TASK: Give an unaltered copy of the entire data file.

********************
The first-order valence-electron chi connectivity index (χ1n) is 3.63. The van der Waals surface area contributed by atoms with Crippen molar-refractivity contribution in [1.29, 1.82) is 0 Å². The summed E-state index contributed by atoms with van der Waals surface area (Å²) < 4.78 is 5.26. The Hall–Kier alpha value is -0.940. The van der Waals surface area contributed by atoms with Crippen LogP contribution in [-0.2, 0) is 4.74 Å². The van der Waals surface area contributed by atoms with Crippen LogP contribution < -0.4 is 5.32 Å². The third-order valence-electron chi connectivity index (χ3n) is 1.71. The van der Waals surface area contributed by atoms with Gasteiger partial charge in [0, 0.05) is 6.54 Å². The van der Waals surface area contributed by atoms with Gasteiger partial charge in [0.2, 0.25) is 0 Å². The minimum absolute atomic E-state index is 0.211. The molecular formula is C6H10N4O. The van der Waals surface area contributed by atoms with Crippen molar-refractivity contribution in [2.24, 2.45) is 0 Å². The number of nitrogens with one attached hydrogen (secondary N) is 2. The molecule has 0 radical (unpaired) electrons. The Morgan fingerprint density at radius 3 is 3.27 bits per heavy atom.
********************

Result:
The first-order valence-electron chi connectivity index (χ1n) is 3.63. The van der Waals surface area contributed by atoms with Crippen molar-refractivity contribution in [1.29, 1.82) is 0 Å². The summed E-state index contributed by atoms with van der Waals surface area (Å²) < 4.78 is 5.26. The Hall–Kier alpha value is -0.940. The van der Waals surface area contributed by atoms with Crippen LogP contribution in [-0.2, 0) is 4.74 Å². The van der Waals surface area contributed by atoms with Crippen LogP contribution < -0.4 is 5.32 Å². The third-order valence-electron chi connectivity index (χ3n) is 1.71. The van der Waals surface area contributed by atoms with Gasteiger partial charge in [0, 0.05) is 6.54 Å². The van der Waals surface area contributed by atoms with Gasteiger partial charge in [0.2, 0.25) is 0 Å². The minimum absolute atomic E-state index is 0.211. The molecular formula is C6H10N4O. The van der Waals surface area contributed by atoms with Crippen molar-refractivity contribution in [2.24, 2.45) is 0 Å². The number of nitrogens with one attached hydrogen (secondary N) is 2. The molecule has 0 radical (unpaired) electrons. The Morgan fingerprint density at radius 3 is 3.27 bits per heavy atom.